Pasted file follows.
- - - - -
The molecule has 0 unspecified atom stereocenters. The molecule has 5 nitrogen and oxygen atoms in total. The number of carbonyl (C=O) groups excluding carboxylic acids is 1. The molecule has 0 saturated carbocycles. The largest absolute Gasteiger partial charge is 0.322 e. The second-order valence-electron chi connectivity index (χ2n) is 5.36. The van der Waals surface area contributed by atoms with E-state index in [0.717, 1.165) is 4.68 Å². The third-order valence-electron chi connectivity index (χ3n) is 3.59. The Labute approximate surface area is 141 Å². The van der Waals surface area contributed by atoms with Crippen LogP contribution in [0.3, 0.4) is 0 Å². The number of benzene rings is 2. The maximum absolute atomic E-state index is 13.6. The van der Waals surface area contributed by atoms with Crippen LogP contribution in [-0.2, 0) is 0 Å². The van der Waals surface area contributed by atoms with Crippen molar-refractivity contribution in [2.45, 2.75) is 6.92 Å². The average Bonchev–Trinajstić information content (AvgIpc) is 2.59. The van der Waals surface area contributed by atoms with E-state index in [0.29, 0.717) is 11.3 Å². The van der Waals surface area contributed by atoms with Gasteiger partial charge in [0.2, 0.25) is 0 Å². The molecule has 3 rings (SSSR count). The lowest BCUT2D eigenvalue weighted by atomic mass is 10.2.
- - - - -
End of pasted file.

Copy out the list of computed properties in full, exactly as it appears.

The molecule has 0 unspecified atom stereocenters. The molecule has 5 nitrogen and oxygen atoms in total. The number of carbonyl (C=O) groups excluding carboxylic acids is 1. The molecule has 0 saturated carbocycles. The largest absolute Gasteiger partial charge is 0.322 e. The second-order valence-electron chi connectivity index (χ2n) is 5.36. The van der Waals surface area contributed by atoms with E-state index in [0.717, 1.165) is 4.68 Å². The third-order valence-electron chi connectivity index (χ3n) is 3.59. The Labute approximate surface area is 141 Å². The van der Waals surface area contributed by atoms with Crippen LogP contribution in [0.3, 0.4) is 0 Å². The number of benzene rings is 2. The maximum absolute atomic E-state index is 13.6. The van der Waals surface area contributed by atoms with Crippen LogP contribution in [-0.2, 0) is 0 Å². The van der Waals surface area contributed by atoms with Crippen molar-refractivity contribution in [2.45, 2.75) is 6.92 Å². The average Bonchev–Trinajstić information content (AvgIpc) is 2.59. The van der Waals surface area contributed by atoms with E-state index in [0.29, 0.717) is 11.3 Å². The van der Waals surface area contributed by atoms with Gasteiger partial charge in [0.2, 0.25) is 0 Å². The molecule has 3 rings (SSSR count). The lowest BCUT2D eigenvalue weighted by atomic mass is 10.2.